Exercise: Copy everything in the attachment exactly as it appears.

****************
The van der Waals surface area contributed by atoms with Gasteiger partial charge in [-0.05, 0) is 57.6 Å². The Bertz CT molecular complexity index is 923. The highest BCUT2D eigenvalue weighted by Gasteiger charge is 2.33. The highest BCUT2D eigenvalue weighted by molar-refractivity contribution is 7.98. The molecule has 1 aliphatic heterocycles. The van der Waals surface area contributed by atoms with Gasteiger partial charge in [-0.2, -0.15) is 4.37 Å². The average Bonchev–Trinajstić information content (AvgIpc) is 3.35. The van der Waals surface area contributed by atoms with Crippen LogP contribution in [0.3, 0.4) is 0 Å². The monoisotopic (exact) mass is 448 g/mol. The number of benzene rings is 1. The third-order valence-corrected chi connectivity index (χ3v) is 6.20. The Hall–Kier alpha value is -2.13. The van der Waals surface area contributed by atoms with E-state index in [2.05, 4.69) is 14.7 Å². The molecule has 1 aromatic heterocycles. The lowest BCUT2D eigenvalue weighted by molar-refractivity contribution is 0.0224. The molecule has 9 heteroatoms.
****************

The van der Waals surface area contributed by atoms with Gasteiger partial charge in [-0.05, 0) is 57.6 Å². The Bertz CT molecular complexity index is 923. The highest BCUT2D eigenvalue weighted by Gasteiger charge is 2.33. The highest BCUT2D eigenvalue weighted by molar-refractivity contribution is 7.98. The molecule has 1 aliphatic heterocycles. The van der Waals surface area contributed by atoms with Gasteiger partial charge in [-0.2, -0.15) is 4.37 Å². The average Bonchev–Trinajstić information content (AvgIpc) is 3.35. The van der Waals surface area contributed by atoms with Crippen LogP contribution in [0.3, 0.4) is 0 Å². The monoisotopic (exact) mass is 448 g/mol. The number of benzene rings is 1. The third-order valence-corrected chi connectivity index (χ3v) is 6.20. The Hall–Kier alpha value is -2.13. The van der Waals surface area contributed by atoms with E-state index in [2.05, 4.69) is 14.7 Å². The molecule has 1 aromatic heterocycles. The lowest BCUT2D eigenvalue weighted by molar-refractivity contribution is 0.0224. The molecule has 9 heteroatoms.